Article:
Upcoming Excerpts & Thoughts: Rent Control

 

Of course, for many of us, just the mention of rent control is usually enough to either make emotions flare, or worse, make resigned heads shake, a gut reaction screaming out, "Oh no, not this discussion again..."

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Brief Thoughts On: New York City's Proposed, Urban-Focused Streetcar

Author's Note: This is the first of a new type of article on The Fox and the City, a "Brief Thoughts On..." piece. These articles are meant to be shorter, less polished, and perhaps a bit less considered than the usual fare here. Hopefully however, the shorter length will allow for more articles on timely issues as well as for more freedom to explore esoteric ideas. Whether this turns into more articles or not is an open question, as these have a habit of evolving into larger pieces. But enough with behind the curtain ramblings...
The Portland Streetcar at the OHSU Station The Portland Streetcar at Ohio State Health University1.

For those of you who haven't heard, last week, in his State of the City address, New York City Mayor Bill de Blasio officially threw his weight behind a proposal to build a streetcar line along the Brooklyn-Queens waterfront2. With a planned length of around 16 miles, and an estimated cost of two and a half billion dollars, this (at least partially) mixed-traffic streetcar would be New York's first major investment in crosstown travel since the Independent Subway's Crosstown Line (today's G train) was constructed in the early 1930s.

To be honest, my initial reaction to this proposal, like that of many initial reactions I've seen, was quite skeptical. Rumors have been circulating about a waterfront streetcar project in Brooklyn since at least the early 2000s, coming to a head with the Brooklyn Historic Railway Association's oft-maligned plan to connect downtown Brooklyn and Red Hook3. At the same time, real estate developers and parts of the city's government have been pushing hard for large-scale residential redevelopment along Brooklyn's East River and harbor-facing coasts. Given New York's transit needs, it is tempting to write this project off as frivolous at best, and cargo-cult thinking at worst—that is, other cities have successfully built streetcars which have supported residential development, so we should as well. But the longer I've studied the proposal and ruminated on its merits and its meaning, the more and more I've warmed to it, and indeed, the more and more I've come to support it.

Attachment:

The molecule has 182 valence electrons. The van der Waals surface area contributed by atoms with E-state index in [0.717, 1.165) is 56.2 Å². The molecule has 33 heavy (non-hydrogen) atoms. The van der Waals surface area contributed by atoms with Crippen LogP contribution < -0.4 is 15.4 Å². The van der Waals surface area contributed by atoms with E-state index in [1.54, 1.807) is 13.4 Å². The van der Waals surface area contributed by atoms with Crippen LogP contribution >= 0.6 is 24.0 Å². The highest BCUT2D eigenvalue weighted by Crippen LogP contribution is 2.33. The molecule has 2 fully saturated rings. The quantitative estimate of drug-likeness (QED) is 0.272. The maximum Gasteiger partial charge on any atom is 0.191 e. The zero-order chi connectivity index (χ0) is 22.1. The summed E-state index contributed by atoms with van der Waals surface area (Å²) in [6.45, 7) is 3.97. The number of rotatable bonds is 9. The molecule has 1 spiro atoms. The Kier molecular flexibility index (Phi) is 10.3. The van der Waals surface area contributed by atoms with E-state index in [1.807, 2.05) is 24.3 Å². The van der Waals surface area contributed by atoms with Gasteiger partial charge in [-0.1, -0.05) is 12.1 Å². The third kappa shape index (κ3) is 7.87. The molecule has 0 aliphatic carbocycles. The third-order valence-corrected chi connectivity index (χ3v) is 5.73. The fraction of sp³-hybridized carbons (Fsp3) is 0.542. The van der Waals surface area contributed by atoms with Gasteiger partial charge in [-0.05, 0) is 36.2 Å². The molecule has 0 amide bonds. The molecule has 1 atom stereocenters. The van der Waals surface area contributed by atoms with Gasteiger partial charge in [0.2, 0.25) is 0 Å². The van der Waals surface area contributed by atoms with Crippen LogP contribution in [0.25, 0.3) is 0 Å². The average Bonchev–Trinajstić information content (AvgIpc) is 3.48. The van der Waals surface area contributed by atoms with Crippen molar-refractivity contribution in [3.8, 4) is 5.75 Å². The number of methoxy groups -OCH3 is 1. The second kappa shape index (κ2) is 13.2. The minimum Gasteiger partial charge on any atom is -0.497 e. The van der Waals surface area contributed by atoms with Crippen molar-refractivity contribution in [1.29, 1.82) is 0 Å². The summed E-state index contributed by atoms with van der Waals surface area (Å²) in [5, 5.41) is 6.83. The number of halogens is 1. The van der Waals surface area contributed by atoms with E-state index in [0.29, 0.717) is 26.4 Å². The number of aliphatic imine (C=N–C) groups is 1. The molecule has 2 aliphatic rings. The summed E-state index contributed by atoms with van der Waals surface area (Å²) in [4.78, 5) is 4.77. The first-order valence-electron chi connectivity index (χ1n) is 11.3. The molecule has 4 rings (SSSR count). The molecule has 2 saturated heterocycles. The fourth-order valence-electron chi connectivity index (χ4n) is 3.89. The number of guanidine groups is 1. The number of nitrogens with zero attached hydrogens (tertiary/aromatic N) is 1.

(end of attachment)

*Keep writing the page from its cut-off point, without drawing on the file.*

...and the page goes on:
Upcoming Excerpts & Thoughts: Early Planners

 

Even if [early city planners'] grand plans could have predicted the perfect number and placement of every type of facility—already a stretch—simply gluing the basic components of a city together does not guaranty the creation of successful, living, or productive place.
-Excerpt from an Upcoming Article

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For those of you who don't follow The Fox and the City's Twitter or Facebook, this will be a new feature: occasional thoughts and excerpts, usually from upcoming articles! Something to let you know what I've been working on, as well as to provide a (hopefully!) interesting stream of bite-size, thought provoking ideas. Also, since these long-form articles take a significant amount of time to write, they will give you more of the The Fox and the City goodness that I'm sure you need and want in your life. If you want these delivered right to your inbox, follow the site on Twitter, like it on Facebook, or subscribe via RSS! The email list will still be reserved for major articles; I don't want to spam your inbox! Enjoy!

End of Year Update: Emails and an Excerpt

Just a quick two things before this year is out (assuming it is not already out where you live):

First, not a social media person? Don't worry, I'm not either (as my presence, or lack thereof on it might show). Due to reader demand, it is now possible to receive an email every time The Fox and the City updates! It's like 1999 all over again!

If you would care to subscribe, just click here and enter your email address. I hate spam, too: this list will only be used for updates, and will never be sold.

Second, while it's only a brief sentence, I wanted to share something from the article I am currently writing with you. This quote is way too long for twitter, so you know it's good. As you may guess, writing these long-form pieces takes time, and I apologize for not having it finished yet. However, I look forward to sharing the whole piece with you in a few short weeks—another reason you may want to sign up for those email updates. Anyway, without further ado:

Now, what motivates this specific breed of American tourism—people traveling to different cities only to then seek out plastic facsimiles of the very place they are in, full of the exact same shops and restaurants that they could find at home—is not merely alien to my New York sensibilities, but could almost certainly fill a tome all its own.